The pollination of avocados is rather complicated but as most varieties of avocados grown in home gardens bear good crops of fresh avocados, there is little to worry about and it is not necessary to plant more than one tree.
If any other type of avocado tree are present in the area, cross – pollination can readily occur.
Popular Varieties Of Avocado Cultivars
If possible buy trees which are grafted on a root stock which is free from the soil and water-borne fungus disease Phytophthora cinnamomi and which is also resistant to avocado leaf blotch virus.
1. Edranol Avocado (Guatemalan) ripens February – July or April – December depending on location.
2. Fuerte Avocado (Guatemalan X Mexican) ripens October – June depending on location.
3. Hass Avocado (Guatemalan) ripens from September – November.
4. Itzamna Avocado (Guatemalan) ripens from March – May.
5. Nabal Avocado (Guatemalan) ripens from June – October.
6. Ryan Avocado (Guatemalan X Mexican) ripens from May – June.
7. Monroe Avocado ripens in April – June.
One of the most popular cultivars, grows into a large tree with a very spreading habit of growth. The pear shaped fruit has a dark, rather rough skin which is fairly thin. The creamy green flesh is of good texture and the flavor is excellent. It ripens earlier in warmer areas than in cooler or coastal areas.
Has a slightly smaller fruit with green skin which sometimes turns russet colored. The flavor of the fruit is excellent and of high quality. The tree grows vigorously and bears well. It has a more upright habit of growth than Fuerte making it better suited for the smaller garden.
Another favorite with fruit slightly smaller than the other two cultivars mentioned above. It has a rough skin which turns almost black when ripe. The creamy flesh has an excellent flavor and the fruits keep well. The tree starts bearing early and produces large crops when mature. It, too, has a spreading habit of growth.
There is many a baby avocado tree in gardens often raised from an avocado pit started in a glass of water placed in a sunny spot. The fruit is often of good quality and most of the trees bear avocado fruits, well but occasionally one will only produce a good crop every other year.
A homegrown avocado seedling will take anywhere between five and eight years to reach the fruiting stage, depending on the variety.
Harvesting Your Avocado Garden
The ripening times given above are only a rough guide and can, and do vary in different parts of the world. It is difficult to tell exactly when to pick avocados as the fruit remains hard while still on the tree.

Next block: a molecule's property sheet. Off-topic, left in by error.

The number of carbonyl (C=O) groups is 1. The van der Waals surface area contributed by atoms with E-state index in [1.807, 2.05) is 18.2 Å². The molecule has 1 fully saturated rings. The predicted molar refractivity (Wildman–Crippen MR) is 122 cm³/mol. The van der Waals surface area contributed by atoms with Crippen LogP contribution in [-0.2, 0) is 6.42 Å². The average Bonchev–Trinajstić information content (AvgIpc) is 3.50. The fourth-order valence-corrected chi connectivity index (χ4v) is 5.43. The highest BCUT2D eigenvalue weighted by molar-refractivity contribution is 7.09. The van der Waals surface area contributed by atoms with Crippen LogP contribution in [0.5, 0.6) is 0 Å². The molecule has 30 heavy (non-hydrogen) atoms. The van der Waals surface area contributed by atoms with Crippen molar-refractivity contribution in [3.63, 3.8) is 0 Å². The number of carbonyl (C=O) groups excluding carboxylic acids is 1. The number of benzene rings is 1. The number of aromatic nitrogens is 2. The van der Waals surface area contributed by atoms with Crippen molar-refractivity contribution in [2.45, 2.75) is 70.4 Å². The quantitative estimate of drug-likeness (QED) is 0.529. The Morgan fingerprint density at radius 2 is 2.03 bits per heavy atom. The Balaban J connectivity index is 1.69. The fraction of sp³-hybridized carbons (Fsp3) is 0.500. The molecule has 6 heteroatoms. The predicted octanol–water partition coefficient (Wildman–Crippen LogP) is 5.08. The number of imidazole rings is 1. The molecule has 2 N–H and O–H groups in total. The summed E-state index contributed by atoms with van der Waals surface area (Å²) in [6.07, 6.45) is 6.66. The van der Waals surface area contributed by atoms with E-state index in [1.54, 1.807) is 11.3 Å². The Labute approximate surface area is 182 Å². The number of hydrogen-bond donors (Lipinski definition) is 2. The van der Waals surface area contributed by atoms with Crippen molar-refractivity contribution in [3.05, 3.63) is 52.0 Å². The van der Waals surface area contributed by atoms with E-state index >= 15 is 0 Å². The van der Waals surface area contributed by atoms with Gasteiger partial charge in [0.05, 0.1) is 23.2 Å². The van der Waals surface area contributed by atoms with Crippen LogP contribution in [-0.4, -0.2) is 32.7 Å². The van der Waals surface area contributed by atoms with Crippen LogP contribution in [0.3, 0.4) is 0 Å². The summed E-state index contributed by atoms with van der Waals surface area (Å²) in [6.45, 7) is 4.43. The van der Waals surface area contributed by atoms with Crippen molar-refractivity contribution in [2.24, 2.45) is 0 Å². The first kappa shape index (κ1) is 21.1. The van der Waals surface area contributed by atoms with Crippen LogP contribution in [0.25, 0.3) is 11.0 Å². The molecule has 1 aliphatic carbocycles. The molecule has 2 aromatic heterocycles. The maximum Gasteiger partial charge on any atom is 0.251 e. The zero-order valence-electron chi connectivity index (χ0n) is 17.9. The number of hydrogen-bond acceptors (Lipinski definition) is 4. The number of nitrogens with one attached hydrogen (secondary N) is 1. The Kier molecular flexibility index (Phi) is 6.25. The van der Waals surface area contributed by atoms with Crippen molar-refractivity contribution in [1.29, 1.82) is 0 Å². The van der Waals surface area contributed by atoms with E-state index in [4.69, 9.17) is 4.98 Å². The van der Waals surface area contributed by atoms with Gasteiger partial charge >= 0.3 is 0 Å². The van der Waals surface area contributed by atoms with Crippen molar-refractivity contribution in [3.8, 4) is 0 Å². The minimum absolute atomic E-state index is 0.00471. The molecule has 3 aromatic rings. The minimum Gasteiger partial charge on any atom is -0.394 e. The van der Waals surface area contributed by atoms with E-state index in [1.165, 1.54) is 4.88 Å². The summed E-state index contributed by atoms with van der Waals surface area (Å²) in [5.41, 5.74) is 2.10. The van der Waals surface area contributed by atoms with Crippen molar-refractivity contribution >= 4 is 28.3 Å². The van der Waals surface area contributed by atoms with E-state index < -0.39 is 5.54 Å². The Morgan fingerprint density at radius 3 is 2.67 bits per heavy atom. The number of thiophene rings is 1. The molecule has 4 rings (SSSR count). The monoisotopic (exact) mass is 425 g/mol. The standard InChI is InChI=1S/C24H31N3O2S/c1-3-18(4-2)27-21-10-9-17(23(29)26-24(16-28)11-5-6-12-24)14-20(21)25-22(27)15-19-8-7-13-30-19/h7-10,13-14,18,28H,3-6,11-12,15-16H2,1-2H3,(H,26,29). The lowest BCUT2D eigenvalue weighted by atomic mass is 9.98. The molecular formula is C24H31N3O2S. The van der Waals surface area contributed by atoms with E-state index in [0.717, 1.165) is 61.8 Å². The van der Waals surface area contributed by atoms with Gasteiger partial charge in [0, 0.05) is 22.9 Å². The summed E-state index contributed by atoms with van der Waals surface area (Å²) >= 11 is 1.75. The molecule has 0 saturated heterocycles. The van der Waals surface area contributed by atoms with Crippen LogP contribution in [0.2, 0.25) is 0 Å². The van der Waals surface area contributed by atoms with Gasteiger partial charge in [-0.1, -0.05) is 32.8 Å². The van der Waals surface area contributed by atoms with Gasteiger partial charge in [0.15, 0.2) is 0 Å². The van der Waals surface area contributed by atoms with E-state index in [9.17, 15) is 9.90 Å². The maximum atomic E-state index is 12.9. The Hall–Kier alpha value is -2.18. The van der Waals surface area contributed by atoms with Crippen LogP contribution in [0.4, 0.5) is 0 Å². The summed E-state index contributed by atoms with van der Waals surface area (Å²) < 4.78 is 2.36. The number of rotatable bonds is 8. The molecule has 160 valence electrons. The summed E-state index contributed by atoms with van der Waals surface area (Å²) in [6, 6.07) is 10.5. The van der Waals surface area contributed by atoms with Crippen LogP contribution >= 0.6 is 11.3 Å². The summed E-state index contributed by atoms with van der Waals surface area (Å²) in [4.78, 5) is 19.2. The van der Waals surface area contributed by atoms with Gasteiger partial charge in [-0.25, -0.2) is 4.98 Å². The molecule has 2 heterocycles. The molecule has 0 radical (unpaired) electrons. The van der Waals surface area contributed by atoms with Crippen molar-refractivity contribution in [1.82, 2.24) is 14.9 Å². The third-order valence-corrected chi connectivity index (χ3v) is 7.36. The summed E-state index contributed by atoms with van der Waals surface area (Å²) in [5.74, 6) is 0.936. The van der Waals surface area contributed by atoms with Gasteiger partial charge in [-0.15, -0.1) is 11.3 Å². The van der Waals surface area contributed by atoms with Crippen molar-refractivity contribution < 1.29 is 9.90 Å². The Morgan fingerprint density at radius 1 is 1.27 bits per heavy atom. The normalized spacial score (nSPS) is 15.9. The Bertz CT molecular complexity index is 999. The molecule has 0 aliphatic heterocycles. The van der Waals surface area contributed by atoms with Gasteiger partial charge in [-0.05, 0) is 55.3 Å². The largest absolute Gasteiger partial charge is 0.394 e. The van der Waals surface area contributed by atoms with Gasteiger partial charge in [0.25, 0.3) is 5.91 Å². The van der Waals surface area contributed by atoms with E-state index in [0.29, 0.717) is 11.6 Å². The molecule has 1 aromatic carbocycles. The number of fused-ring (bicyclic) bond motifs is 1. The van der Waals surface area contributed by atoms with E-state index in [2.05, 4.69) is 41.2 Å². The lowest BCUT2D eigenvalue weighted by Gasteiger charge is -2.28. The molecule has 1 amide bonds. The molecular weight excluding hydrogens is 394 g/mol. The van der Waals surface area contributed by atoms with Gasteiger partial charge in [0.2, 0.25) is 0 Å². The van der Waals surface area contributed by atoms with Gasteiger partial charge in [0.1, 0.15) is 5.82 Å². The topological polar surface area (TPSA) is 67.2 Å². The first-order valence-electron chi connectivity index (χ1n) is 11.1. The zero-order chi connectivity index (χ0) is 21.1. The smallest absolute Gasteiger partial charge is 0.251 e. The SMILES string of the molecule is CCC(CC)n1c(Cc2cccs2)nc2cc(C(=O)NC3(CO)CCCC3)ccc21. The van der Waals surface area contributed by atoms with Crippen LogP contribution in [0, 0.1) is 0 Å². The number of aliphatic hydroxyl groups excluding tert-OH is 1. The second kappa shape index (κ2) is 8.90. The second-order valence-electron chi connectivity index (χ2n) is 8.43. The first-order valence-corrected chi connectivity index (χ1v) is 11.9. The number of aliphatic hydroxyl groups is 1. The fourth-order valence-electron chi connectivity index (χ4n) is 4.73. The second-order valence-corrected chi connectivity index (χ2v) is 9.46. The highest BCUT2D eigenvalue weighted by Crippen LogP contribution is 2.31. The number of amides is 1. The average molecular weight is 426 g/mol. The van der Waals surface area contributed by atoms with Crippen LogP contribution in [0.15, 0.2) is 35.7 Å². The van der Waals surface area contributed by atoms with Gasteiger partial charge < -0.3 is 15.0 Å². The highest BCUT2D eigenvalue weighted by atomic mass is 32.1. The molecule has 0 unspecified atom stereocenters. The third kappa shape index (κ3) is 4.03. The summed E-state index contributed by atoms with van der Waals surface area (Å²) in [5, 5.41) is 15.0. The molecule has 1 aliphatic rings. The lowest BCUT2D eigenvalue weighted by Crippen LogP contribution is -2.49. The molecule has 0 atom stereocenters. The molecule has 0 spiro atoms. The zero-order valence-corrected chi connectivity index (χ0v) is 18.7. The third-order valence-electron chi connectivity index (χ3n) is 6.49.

The best way to tell whether the fruit is ready to pick is to pick a few well-developed fruits and store them at room temperature until they yield slightly to pressure.
If the fruits ripen within 8 to 10 days without any sign of shrivelling then the rest of the well-developed green fruit should be ready for picking.
Fruits picked later in the season have a higher oil content for it increases the longer the fruit remains on the tree.
Some of the hard skinned cultivars do not yield easily to gentle pressure even when ripe but the skin changes color, especially those with brownish-red and almost black skins.
Cut the fruit from the tree with a pair of secateurs and handle carefully to avoid bruising the delicate avocado flesh.
Pruning Avocado Trees
Avocado trees generally do not need any pruning. If there are broken branches, then cut these away.
Very few pests appear to attack avocados with the root rot mentioned earlier being the main problem. So long as you keep everything clean while cutting, and don’t over water, then planting avocado trees should not give you too many problems.
Root rot caused by the fungus growth Phylophlhora cinnamomi can be avoided by planting the trees in really well draining soil and by buying them from a reliable nursery.
Growing Avocados In Containers
Once you have sprouted the avocado pit, plant it into a pot of 10 – 12 inch (30.48 cm) diameter or more. The pot depth should be more than double the depth of the root ball, and have at least one drainage hole.
Make sure to use free draining potting soil and to add some humus rich compost if available.
As with outdoor plants, make sure to keep the roots moist, but not soaked as this will cause rotting of the root system.
Make sure it is in a warm spot sheltered from wind. Avocados love sun, so be sure to choose a spot where direct sunlight is available for a good part of the day.